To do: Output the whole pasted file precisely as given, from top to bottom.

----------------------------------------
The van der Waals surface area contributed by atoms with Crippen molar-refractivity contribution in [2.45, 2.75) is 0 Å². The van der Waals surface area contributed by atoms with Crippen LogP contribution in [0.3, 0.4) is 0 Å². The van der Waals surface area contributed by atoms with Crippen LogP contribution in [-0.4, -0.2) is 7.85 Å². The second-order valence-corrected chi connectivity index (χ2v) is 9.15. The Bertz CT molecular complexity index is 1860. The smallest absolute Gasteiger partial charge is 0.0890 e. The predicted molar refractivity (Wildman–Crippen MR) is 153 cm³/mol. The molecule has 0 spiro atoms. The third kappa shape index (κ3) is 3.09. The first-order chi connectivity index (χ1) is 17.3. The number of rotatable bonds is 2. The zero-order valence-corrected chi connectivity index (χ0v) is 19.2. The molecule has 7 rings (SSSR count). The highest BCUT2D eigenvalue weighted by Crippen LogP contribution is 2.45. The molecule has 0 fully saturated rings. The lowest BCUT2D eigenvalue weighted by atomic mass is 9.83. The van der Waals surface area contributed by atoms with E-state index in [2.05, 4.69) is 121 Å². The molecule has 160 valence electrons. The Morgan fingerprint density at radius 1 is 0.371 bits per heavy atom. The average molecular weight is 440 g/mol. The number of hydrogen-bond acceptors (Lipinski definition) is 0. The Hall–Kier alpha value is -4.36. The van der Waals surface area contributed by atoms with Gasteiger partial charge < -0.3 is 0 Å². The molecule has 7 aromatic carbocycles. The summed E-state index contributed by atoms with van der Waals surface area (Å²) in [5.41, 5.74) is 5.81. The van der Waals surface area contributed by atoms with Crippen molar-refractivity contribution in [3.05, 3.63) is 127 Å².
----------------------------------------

The van der Waals surface area contributed by atoms with Crippen molar-refractivity contribution in [2.45, 2.75) is 0 Å². The van der Waals surface area contributed by atoms with Crippen LogP contribution in [0.3, 0.4) is 0 Å². The van der Waals surface area contributed by atoms with Crippen LogP contribution in [-0.4, -0.2) is 7.85 Å². The second-order valence-corrected chi connectivity index (χ2v) is 9.15. The Bertz CT molecular complexity index is 1860. The smallest absolute Gasteiger partial charge is 0.0890 e. The predicted molar refractivity (Wildman–Crippen MR) is 153 cm³/mol. The molecule has 0 spiro atoms. The third kappa shape index (κ3) is 3.09. The first-order chi connectivity index (χ1) is 17.3. The number of rotatable bonds is 2. The zero-order valence-corrected chi connectivity index (χ0v) is 19.2. The molecule has 7 rings (SSSR count). The highest BCUT2D eigenvalue weighted by Crippen LogP contribution is 2.45. The molecule has 0 fully saturated rings. The lowest BCUT2D eigenvalue weighted by atomic mass is 9.83. The van der Waals surface area contributed by atoms with E-state index in [2.05, 4.69) is 121 Å². The molecule has 160 valence electrons. The Morgan fingerprint density at radius 1 is 0.371 bits per heavy atom. The average molecular weight is 440 g/mol. The number of hydrogen-bond acceptors (Lipinski definition) is 0. The Hall–Kier alpha value is -4.36. The van der Waals surface area contributed by atoms with Gasteiger partial charge < -0.3 is 0 Å². The molecule has 7 aromatic carbocycles. The summed E-state index contributed by atoms with van der Waals surface area (Å²) in [5.41, 5.74) is 5.81. The van der Waals surface area contributed by atoms with Crippen molar-refractivity contribution in [3.05, 3.63) is 127 Å².